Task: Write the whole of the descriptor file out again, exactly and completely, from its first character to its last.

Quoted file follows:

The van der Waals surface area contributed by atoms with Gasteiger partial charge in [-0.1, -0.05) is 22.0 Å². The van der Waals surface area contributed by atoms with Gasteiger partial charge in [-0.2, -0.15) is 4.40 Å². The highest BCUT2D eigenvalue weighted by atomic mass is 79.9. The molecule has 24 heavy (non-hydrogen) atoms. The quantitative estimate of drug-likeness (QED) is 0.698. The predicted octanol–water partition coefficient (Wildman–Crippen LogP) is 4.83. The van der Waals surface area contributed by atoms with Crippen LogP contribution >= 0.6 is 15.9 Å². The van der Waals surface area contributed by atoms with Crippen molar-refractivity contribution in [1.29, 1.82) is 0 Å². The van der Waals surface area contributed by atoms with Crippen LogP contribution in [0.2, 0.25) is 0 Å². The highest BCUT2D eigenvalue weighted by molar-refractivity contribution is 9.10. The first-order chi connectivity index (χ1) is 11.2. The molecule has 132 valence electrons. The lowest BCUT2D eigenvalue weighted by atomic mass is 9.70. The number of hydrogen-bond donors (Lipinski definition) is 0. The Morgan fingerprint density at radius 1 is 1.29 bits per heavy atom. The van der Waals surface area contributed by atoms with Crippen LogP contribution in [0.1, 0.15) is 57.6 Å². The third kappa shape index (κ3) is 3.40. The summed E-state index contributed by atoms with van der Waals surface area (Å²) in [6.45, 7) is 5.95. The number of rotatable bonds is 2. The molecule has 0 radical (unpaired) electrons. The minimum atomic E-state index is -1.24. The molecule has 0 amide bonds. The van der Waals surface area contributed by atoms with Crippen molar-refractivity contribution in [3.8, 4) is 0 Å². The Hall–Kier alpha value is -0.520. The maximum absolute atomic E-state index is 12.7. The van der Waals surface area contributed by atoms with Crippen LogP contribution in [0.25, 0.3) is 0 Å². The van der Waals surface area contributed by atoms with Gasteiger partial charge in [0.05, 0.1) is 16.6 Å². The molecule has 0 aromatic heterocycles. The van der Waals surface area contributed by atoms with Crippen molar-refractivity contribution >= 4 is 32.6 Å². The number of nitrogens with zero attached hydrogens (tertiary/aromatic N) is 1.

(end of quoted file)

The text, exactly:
The van der Waals surface area contributed by atoms with Gasteiger partial charge in [-0.1, -0.05) is 22.0 Å². The van der Waals surface area contributed by atoms with Gasteiger partial charge in [-0.2, -0.15) is 4.40 Å². The highest BCUT2D eigenvalue weighted by atomic mass is 79.9. The molecule has 24 heavy (non-hydrogen) atoms. The quantitative estimate of drug-likeness (QED) is 0.698. The predicted octanol–water partition coefficient (Wildman–Crippen LogP) is 4.83. The van der Waals surface area contributed by atoms with Crippen LogP contribution >= 0.6 is 15.9 Å². The van der Waals surface area contributed by atoms with Crippen molar-refractivity contribution in [1.29, 1.82) is 0 Å². The van der Waals surface area contributed by atoms with Crippen LogP contribution in [0.2, 0.25) is 0 Å². The highest BCUT2D eigenvalue weighted by molar-refractivity contribution is 9.10. The first-order chi connectivity index (χ1) is 11.2. The molecule has 132 valence electrons. The lowest BCUT2D eigenvalue weighted by atomic mass is 9.70. The number of hydrogen-bond donors (Lipinski definition) is 0. The Morgan fingerprint density at radius 1 is 1.29 bits per heavy atom. The van der Waals surface area contributed by atoms with Crippen LogP contribution in [0.1, 0.15) is 57.6 Å². The third kappa shape index (κ3) is 3.40. The summed E-state index contributed by atoms with van der Waals surface area (Å²) in [6.45, 7) is 5.95. The number of rotatable bonds is 2. The molecule has 0 radical (unpaired) electrons. The minimum atomic E-state index is -1.24. The molecule has 0 amide bonds. The van der Waals surface area contributed by atoms with Crippen molar-refractivity contribution in [3.8, 4) is 0 Å². The Hall–Kier alpha value is -0.520. The maximum absolute atomic E-state index is 12.7. The van der Waals surface area contributed by atoms with Crippen LogP contribution in [0.25, 0.3) is 0 Å². The van der Waals surface area contributed by atoms with Gasteiger partial charge in [0.05, 0.1) is 16.6 Å². The molecule has 0 aromatic heterocycles. The van der Waals surface area contributed by atoms with Crippen molar-refractivity contribution >= 4 is 32.6 Å². The number of nitrogens with zero attached hydrogens (tertiary/aromatic N) is 1.